Medical History

Ask the DOC

There are echoes of the past in medicine as well as in society. American history is full of regrettable occurrences and actions, for example slavery, the Civil War, segregation and Jim Crow, and internment of Japanese Americans following the attack on Pearl Harbor, just to name a few. Likewise, medicine has had its own share of tragedies. Let’s take the case of Dr. J. Marion Sims. Dr. Sims was born in South Carolina in the early nineteenth century. He became a physician and a surgeon. In the 1840s, he operated on sick slave women. Even though ether had been invented, it was very scarce, so he did not use anesthesia. He operated on some women as many as 30 times over a four-year period. This was a common occurrence in the antebellum South. Sick slaves were of no use to their owners and therefore of no value either. The owners would enter into a contract with a doctor who would treat the sick slaves. Slaves obviously didn’t consent to their living conditions, nor did they consent to any surgery.

With the winds of civil war swirling in the South, in 1854 Dr. Sims moved to New York. He made no secret of his work with slave women, in fact he praised their courage and their contributions to medical knowledge. Here in New York, he founded the New York Women’s Hospital and established an international reputation. He founded the American Society of Gynecology and is regarded as the father of modern gynecology. He also served as president of the American Medical Association. After his death in 1883, statues to him were erected in Columbia, South Carolina, Birmingham, Alabama, and here in NYC in 1894. Except for a brief period in the 1930s, his statue stood in Bryant Park until very recently when the powers that be in the City moved it to Green-Wood cemetery, his final resting place.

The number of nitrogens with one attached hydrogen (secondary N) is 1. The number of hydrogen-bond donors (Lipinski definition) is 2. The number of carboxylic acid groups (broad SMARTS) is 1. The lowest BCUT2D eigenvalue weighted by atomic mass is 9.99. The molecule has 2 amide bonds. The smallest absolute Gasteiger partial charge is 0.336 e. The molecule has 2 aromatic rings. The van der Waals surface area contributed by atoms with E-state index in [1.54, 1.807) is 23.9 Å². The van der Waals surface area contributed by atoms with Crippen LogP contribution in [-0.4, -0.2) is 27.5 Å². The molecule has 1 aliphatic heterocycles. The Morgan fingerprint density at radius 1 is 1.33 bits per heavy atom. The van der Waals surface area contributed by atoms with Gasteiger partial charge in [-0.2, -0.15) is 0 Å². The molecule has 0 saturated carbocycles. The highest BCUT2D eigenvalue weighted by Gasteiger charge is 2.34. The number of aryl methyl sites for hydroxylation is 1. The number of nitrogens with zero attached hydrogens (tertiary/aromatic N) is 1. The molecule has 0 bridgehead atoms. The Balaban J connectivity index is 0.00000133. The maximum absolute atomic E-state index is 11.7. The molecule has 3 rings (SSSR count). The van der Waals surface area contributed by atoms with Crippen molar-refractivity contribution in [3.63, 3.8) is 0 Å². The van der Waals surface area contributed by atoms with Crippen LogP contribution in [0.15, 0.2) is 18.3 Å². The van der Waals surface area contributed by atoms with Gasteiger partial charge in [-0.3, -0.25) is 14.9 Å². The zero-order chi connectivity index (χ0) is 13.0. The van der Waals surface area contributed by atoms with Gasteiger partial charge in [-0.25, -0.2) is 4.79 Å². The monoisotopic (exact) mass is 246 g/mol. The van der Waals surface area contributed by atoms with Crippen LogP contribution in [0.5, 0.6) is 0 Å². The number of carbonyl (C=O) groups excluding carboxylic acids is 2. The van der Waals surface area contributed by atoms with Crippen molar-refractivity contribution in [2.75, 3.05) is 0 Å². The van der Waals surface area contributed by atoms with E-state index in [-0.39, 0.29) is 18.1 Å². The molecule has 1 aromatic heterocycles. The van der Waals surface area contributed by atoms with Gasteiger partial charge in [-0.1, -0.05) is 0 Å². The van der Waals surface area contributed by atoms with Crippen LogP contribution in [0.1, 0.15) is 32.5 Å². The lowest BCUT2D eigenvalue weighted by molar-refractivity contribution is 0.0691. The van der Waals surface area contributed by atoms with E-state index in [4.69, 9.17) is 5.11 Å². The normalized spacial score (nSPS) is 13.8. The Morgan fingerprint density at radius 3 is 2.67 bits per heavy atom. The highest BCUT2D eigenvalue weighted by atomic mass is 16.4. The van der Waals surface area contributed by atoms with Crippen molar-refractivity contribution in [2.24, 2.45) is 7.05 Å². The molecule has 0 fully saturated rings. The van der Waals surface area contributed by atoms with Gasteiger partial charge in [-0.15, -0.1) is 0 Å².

Philosopher George Santayana said that “those who can’t remember the past are condemned to repeat it.” William Faulkner once wrote, “the past is never dead, it isn’t even past.” There is often talk of removing statues of those whose history is now considered, at least by some, to be offensive. For example, Robert E. Lee. Those who clamor for the removal of statues remembering him probably aren’t aware of the fact that he owned no slaves (although his wife did) and considered slavery offensive. In the time before the Civil War, many held more allegiance to their state than to the small federal government, which is why when Virginia seceded, he chose to follow his state. There is no disputing the fact that he was a brilliant general and a respectable gentleman. As for Dr. Sims, which Dr. Sims do we choose to remember – the one who operated on sick slaves or the world-renowned surgeon? NYC chose the former. By the way, his statues in Columbia and Birmingham still stand today. My reference to echoes of the past in is reference to a deeply disturbing study released a few years ago. A leading institution took a survey of their medical students and found that many held notions that the blood of black people clotted at a different rate than white people, black people’s skin is thicker, and black people have a lower sensitivity to pain. All ghosts of bygone racism. Sad.

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